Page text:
I know: reading dense contracts full of legalese is no fun. If your employment contract is complex enough, you might want to get an outside lawyer to help you either take a closer look and/or negotiate it for you. (And the key word here is “outside” because if you use your new employer’s lawyer, at the end of the day, they’re looking out for your employer, and not you). They will usually take a hefty fee for doing this or in some cases, like in the entertainment industry, they will take a small percentage of your entire contract or signing bonus. But if you’re working through your contract yourself (and marking it up as you go!) here are the three things you should do to get the most out of your agreement:

  1. Communicate with your employer (verbally at first) to get a sense of where they are coming from on the issues you identified. Be professional, and listen to their concerns. Then, follow up in writing (email is fine). Otherwise, it’s your word against theirs and the contract process drags on.
  2. Don’t draw a line in the sand for everything. There might be important deal-breakers for you, but you are more likely to get your way on those if you demonstrate flexibility on most, if not all, things. There is no way an employer will acquiesce on everything, so provide options for a compromise.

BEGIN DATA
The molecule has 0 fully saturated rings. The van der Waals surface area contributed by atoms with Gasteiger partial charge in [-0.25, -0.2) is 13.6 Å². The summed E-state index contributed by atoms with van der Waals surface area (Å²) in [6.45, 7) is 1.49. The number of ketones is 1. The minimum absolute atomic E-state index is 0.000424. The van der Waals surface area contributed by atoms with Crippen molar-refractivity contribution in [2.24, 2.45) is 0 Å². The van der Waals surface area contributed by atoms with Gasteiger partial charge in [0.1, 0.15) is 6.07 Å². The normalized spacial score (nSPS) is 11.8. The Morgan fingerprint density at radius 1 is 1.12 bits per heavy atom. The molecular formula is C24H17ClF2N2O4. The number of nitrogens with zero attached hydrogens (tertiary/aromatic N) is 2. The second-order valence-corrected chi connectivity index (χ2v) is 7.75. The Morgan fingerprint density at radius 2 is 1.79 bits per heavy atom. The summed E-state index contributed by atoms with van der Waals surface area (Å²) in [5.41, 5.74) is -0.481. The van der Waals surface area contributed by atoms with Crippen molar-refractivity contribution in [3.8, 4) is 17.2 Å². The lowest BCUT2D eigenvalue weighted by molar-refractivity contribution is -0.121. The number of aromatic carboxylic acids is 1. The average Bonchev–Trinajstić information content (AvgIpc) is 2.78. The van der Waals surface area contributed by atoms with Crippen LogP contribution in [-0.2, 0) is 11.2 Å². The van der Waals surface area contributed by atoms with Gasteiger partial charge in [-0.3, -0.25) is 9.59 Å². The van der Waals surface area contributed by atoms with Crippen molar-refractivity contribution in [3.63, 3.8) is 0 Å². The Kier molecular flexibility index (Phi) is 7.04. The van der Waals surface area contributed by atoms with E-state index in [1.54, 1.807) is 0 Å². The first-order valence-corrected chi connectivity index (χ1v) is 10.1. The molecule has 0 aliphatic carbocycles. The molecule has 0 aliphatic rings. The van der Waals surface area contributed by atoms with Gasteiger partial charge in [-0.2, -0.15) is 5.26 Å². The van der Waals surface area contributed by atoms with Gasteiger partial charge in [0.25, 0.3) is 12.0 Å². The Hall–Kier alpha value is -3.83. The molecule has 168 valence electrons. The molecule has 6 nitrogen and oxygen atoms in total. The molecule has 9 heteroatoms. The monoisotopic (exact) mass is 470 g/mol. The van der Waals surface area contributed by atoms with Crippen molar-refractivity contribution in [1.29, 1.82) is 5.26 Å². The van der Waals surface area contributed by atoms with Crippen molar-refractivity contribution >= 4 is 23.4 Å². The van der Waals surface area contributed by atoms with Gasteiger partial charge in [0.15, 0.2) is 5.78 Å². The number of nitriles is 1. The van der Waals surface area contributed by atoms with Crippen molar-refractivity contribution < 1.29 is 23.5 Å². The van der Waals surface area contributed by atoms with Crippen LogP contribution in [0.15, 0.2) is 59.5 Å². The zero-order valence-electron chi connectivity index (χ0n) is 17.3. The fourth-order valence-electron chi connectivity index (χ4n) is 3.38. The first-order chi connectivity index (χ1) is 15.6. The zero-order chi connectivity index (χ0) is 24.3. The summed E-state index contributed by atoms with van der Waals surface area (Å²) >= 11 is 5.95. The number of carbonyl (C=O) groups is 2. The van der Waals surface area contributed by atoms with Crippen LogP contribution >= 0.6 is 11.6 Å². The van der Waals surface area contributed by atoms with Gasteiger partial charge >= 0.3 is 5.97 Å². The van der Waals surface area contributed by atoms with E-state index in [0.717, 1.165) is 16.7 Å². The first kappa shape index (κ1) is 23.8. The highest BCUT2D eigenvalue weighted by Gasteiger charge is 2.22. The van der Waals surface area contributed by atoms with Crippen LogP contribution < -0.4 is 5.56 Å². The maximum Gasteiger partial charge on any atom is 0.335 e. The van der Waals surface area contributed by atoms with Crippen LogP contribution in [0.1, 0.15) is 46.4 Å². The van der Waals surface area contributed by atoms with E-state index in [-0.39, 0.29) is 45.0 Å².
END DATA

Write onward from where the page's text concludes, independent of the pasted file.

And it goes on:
3. Don’t accept crazy terms. While you won’t get everything you want, don’t feel forced to sign something that’s unacceptable. You can always walk away, which most employers will stop you from doing by throwing you another bone because, don’t forget, they have put a lot of time and energy into trying to hire the best person (you) and it’s not in their best interest to let you walk away at the 11th hour. But, if you make the decision to play that card, make sure you mean it —because sometimes they will call your bluff.

There are loopholes and ways around employment contracts, for sure. Still, they are important for peace of mind and some job security. So while there is no guarantee they’ll protect you from every possible eventuality, if done right, they will help you avoid nasty surprises later.

By | 2017-02-07T08:39:07+00:00 February 7th, 2017|Career, Featured|0 Comments